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Theatre Review Defeatist assumptions mar ideological message

JAN WOOLF is thrilled by the theatre but laments the omission of any reference to collective consciousness in class struggle

The Nobodies
Pleasance Theatre Islington

A NORTHERN town still hurts from the miners’ strike, but three young working-class friends hurt for another reason: the local hospital is to close.  

Aaron’s mum is dying of cancer, Rhea’s job as a trainee nurse is at stake, and ringleader Curtis, a recently homeless graduate, burns with anger and revolutionary zeal.

The moving of hospital services 30 miles away will make lives that are already difficult wretched. But the trio are not too low to find the energy and organising power to resist an inhumane decision that’s in no-one’s interest, except those who will profit from it.  

Add to this mix that the local MP is found dead on the train tracks – a brilliant scene with floor tape, planks of wood and strong lighting dazzling the audience.  

A bold opportunity thus presents itself and a dangerous decision triggers a chain of events. The Nobodies (as they call themselves) gather power, influence and infamy, inspiring more vigilante activists who become a cult of Nobodies.

This terrific new drama from Amy Guyler lays bare a key tenet of neoliberalism, profit at all costs, and never mind the cost for local people.

Joseph Reed, David Angland and Lucy Simpson (a fine moral compass as Rhea) don’t put a foot wrong as they act, dance and mime in a space of about 3 by 10 metres, with lighting and sound from Alan Walden and Mekel Edwards watting up the energy.   

Directors Sam Edmunds and Vikesh Godhwani and designer Becca White conjure up vivid scenes shimmering with wonderful language, timing, and a spellbinding energy. This is fine political theatre, about class rather than identity politics, as the characters delve into the reasons and individuals behind the decision to close the hospital, planning each of their actions accordingly.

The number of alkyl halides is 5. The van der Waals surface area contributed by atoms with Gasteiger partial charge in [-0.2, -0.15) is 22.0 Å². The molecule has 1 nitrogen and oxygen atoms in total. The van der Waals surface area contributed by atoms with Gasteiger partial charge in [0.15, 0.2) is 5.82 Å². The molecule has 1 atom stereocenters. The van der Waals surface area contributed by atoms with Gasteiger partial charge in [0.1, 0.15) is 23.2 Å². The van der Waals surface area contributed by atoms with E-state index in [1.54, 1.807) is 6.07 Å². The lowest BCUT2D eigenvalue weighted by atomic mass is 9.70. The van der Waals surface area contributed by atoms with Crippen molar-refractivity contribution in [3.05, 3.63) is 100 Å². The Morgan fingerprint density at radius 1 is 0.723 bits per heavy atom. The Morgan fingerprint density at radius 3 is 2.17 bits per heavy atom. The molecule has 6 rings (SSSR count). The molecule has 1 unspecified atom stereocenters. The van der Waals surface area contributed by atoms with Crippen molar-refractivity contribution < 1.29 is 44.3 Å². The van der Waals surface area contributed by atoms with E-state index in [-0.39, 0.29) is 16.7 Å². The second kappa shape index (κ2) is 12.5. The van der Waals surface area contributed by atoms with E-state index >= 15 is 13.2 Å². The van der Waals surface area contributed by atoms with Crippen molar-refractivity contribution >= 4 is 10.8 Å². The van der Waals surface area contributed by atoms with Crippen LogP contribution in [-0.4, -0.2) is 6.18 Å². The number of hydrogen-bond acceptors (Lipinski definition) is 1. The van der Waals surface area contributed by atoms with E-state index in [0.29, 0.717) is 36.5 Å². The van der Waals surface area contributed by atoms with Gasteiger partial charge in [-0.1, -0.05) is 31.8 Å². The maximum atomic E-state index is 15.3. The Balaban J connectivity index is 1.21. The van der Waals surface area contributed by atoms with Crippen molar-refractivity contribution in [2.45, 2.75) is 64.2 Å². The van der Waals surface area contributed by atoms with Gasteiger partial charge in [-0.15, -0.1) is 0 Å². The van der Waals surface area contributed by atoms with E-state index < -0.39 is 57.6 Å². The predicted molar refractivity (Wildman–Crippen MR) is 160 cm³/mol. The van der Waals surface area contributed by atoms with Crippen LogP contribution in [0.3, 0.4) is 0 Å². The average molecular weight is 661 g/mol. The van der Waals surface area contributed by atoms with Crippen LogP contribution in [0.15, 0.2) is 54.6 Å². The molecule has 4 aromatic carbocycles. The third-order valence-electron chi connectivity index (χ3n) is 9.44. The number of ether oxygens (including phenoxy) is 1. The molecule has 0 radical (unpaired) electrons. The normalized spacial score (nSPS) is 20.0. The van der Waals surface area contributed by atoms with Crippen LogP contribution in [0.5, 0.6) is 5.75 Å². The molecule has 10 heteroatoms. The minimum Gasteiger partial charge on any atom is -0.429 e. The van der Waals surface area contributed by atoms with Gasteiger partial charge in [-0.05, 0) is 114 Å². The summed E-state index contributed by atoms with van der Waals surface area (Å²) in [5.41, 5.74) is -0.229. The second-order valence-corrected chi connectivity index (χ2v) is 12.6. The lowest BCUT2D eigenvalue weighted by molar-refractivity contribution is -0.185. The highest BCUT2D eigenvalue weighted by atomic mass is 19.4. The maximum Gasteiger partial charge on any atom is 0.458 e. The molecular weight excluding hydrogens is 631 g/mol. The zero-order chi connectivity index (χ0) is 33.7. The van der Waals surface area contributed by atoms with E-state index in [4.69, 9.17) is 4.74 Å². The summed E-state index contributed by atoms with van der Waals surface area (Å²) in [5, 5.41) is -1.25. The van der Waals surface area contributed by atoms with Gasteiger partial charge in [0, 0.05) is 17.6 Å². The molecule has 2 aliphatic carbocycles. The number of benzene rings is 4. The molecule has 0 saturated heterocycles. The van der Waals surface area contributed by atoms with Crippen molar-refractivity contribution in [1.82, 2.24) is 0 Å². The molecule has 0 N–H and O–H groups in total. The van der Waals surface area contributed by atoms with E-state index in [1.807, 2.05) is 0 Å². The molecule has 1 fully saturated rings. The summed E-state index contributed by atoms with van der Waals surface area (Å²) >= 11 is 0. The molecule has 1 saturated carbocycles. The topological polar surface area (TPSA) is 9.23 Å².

And here’s the rub. Action is piecemeal, anarchic and sometimes terrorist. The collective consciousness necessary for revolution isn’t there, just hurting individuals who get together.   

The programme is a cleverly designed “Nobodies Manifesto” but the communist revolutionary shtick is a kind of cosplay; historical, yet misunderstood. Lenin would be turning in his mausoleum.  

What does it take to enact real change? And is this revolutionary politics? These questions are not asked, but rather the assumption made that all radical political action becomes corrupted.  

It’s what the establishment want us to think, and this play perhaps unknowingly falls into this trap. So I present the old Marxist dichotomy of form and content. Four stars for form, but it loses one for content in this reviewer’s book. But the play is neither didactic nor polemical, and as drama and storytelling it’s flawless.

These are people in a situation and this is what they do. The play performed in early previews at Vault Festival 2020 where it won the Common Award, and its regional tour in 2021 won it a Standing Ovation Award nomination from London Pub Theatres. Chalk Line Theatre Company is one to watch.

The Nobodies is at Pleasance theatre, London, until August 28.



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